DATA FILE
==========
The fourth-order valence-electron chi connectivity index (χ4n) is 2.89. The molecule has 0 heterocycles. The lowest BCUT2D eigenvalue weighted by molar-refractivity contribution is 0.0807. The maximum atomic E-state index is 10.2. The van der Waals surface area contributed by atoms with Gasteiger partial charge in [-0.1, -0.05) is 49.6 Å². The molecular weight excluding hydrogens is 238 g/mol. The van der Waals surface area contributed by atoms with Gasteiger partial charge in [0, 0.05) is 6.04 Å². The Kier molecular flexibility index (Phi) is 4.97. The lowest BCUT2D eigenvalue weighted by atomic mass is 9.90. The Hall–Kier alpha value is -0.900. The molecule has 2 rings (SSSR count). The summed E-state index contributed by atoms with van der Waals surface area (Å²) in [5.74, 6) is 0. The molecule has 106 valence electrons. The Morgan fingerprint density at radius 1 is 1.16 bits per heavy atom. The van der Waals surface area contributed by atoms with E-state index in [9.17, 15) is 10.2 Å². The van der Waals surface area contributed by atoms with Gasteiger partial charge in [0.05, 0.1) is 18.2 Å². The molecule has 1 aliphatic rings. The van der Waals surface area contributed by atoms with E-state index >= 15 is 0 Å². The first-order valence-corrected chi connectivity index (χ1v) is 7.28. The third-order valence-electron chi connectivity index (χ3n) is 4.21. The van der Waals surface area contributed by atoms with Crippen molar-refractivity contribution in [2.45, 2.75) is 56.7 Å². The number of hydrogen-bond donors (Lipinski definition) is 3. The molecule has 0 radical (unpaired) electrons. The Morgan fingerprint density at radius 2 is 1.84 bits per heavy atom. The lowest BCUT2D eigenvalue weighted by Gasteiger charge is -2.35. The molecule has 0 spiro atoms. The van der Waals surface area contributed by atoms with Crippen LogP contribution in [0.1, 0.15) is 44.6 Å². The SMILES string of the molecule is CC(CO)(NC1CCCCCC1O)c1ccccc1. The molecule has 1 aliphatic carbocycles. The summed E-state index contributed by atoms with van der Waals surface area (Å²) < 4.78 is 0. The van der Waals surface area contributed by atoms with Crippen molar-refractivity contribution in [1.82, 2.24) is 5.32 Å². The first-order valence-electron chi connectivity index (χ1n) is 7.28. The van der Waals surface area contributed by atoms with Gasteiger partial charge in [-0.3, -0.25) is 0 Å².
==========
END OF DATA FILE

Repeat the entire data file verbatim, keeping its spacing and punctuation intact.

The fourth-order valence-electron chi connectivity index (χ4n) is 2.89. The molecule has 0 heterocycles. The lowest BCUT2D eigenvalue weighted by molar-refractivity contribution is 0.0807. The maximum atomic E-state index is 10.2. The van der Waals surface area contributed by atoms with Gasteiger partial charge in [-0.1, -0.05) is 49.6 Å². The molecular weight excluding hydrogens is 238 g/mol. The van der Waals surface area contributed by atoms with Gasteiger partial charge in [0, 0.05) is 6.04 Å². The Kier molecular flexibility index (Phi) is 4.97. The lowest BCUT2D eigenvalue weighted by atomic mass is 9.90. The Hall–Kier alpha value is -0.900. The molecule has 2 rings (SSSR count). The summed E-state index contributed by atoms with van der Waals surface area (Å²) in [5.74, 6) is 0. The molecule has 106 valence electrons. The Morgan fingerprint density at radius 1 is 1.16 bits per heavy atom. The van der Waals surface area contributed by atoms with E-state index in [9.17, 15) is 10.2 Å². The van der Waals surface area contributed by atoms with Gasteiger partial charge in [0.05, 0.1) is 18.2 Å². The molecule has 1 aliphatic rings. The van der Waals surface area contributed by atoms with E-state index >= 15 is 0 Å². The first-order valence-corrected chi connectivity index (χ1v) is 7.28. The third-order valence-electron chi connectivity index (χ3n) is 4.21. The van der Waals surface area contributed by atoms with Crippen molar-refractivity contribution in [2.45, 2.75) is 56.7 Å². The number of hydrogen-bond donors (Lipinski definition) is 3. The molecule has 0 radical (unpaired) electrons. The Morgan fingerprint density at radius 2 is 1.84 bits per heavy atom. The lowest BCUT2D eigenvalue weighted by Gasteiger charge is -2.35. The molecule has 0 spiro atoms. The van der Waals surface area contributed by atoms with Crippen LogP contribution in [0.1, 0.15) is 44.6 Å². The SMILES string of the molecule is CC(CO)(NC1CCCCCC1O)c1ccccc1. The molecule has 1 aliphatic carbocycles. The summed E-state index contributed by atoms with van der Waals surface area (Å²) < 4.78 is 0. The van der Waals surface area contributed by atoms with Crippen molar-refractivity contribution in [1.82, 2.24) is 5.32 Å². The first-order valence-electron chi connectivity index (χ1n) is 7.28. The van der Waals surface area contributed by atoms with Gasteiger partial charge in [-0.3, -0.25) is 0 Å².